As shelter-in-place and social distancing measures are implemented countrywide, a lot of students who have just graduated are slowly embracing the fact that they will initially be working from their homes and doing distance learning for a while. The ongoing changes caused by COVID-19 have made focusing on classes and reviews very difficult for many of them, although it has also made things clearer – that for the long term this is going to be the new normal.
If you are one of these graduate students, your responsibilities remain even after grad school, and like the others, you must try to stay ahead as much as possible.
Here are some strategies for keeping yourself driven despite the pressures and challenges caused by COVID-19.
Create small but relevant goals for every day.
It is vital to acknowledge that these challenging times are not ordinary and your output or efficiency would most likely not be at their highest. That is totally fine. Creating daily things to do can help improve your productivity. The best way to do it is to set realistic goals that emphasize the most important things you can achieve for today that you can finally cross out from your list. Finish writing your homework for the next day. Start your project draft. Learn one digital tool. Your tasks should be practical and manageable.
Schedule your day in a way that relaxation is incorporated with work.
Working at home may be more convenient but it can be more arduous to fulfill your tasks when the urge to watch your favorite series seems so strong with the television just right in front of you. For other people, working from home could lead to a severe circumstance of overwork, which in turn might lead to over-fatigue. Try structuring your day by giving yourself time for work and play. This will definitely help you attain a stable work-life balance even while working at home. The important thing is that you commit a part of your day to do your work obligations and then forget about it when it’s time for you to relax.
Plan online chitchats with your friends.
The toughest aspect of this global health crisis for most people is social distancing. It is hard to not be able to be with family and close friends, but social distancing doesn’t really mean you can’t totally see and talk with them. Organize online chitchat with your friends during your break and let them know ahead of time so they can also finish what they need to do before your virtual get-together. When you set a date and time to meet up with them virtually, you look forward to cleaning up your to-do list and emptying your weekend just for the most-awaited catching up with your loves.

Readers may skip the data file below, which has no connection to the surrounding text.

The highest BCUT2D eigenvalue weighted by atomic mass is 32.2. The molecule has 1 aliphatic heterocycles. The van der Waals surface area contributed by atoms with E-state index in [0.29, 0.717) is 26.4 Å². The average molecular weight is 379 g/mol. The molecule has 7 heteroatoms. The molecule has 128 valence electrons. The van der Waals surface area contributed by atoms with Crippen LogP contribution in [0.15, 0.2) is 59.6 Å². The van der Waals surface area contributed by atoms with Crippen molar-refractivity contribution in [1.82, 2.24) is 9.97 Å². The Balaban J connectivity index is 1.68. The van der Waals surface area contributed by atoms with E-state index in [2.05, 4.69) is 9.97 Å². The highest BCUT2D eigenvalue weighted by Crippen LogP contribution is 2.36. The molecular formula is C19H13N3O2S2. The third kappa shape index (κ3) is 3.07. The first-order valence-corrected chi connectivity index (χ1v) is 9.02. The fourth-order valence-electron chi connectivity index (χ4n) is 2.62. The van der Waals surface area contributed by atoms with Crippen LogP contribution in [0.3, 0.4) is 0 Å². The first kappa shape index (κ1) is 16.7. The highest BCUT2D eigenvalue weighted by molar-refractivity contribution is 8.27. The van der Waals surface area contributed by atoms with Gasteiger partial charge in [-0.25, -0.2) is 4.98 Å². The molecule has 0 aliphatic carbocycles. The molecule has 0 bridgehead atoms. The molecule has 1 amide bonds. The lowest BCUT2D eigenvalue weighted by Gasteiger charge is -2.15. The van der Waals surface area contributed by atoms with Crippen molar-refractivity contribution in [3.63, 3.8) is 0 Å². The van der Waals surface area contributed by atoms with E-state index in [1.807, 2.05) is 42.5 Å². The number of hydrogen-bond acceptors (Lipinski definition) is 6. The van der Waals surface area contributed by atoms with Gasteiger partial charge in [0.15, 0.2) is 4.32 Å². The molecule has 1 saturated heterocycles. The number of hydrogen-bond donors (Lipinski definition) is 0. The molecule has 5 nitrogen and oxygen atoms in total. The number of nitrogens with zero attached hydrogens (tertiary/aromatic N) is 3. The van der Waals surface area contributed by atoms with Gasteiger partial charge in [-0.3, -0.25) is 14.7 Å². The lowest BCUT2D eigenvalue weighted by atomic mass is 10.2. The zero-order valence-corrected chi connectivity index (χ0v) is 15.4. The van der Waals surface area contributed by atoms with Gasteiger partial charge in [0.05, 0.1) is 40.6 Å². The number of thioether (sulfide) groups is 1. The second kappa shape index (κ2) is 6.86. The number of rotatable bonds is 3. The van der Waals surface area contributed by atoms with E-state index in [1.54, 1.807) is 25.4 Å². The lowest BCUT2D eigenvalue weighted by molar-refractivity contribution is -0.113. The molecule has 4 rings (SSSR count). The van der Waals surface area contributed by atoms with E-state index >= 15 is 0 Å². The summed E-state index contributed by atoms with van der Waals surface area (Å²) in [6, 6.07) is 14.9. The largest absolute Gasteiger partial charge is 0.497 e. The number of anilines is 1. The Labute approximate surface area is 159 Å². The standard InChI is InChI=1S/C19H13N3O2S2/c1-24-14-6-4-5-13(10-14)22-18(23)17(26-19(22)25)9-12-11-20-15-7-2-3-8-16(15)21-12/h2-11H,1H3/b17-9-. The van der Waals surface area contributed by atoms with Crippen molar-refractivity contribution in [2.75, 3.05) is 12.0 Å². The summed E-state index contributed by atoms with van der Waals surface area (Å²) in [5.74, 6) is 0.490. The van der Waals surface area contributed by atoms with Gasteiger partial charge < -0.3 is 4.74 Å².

Accept that you won’t be as productive as you were before the pandemic.
There are days when you might not have the energy or inspiration to work hard, but don’t pressure yourself. Expect that productivity may be reduced for now, especially during the gloomy days when you remember how much of your life has been affected by this global crisis. When this happens, just make sure that you fulfill your prioritized tasks for that day. Finish these tasks and then take a breather. Don’t beat yourself up because sometimes it’s okay to not always stay on top of your game.
Keep track of your mental health.
Staying driven may be almost impossible when the world is facing chaos and your family and friends can’t seem to comfort each other physically. No work strategy is going to help much when you are over-stressed, and right now there is just so much to be anxious and stressed about. Do try to stay healthy physically and mentally during these COVID times.
Do something physical every day, like walking a few rounds in your garden or performing some jumping ropes and calisthenics while watching television. Eat right – or at least try to – with a balance of fruits, meat, and vegetables. Step out of your workspace during lunch breaks and take a nap or short rest. Don’t watch too much news to the point where it gives you bad vibes the whole day. Lastly, get adequate sleep.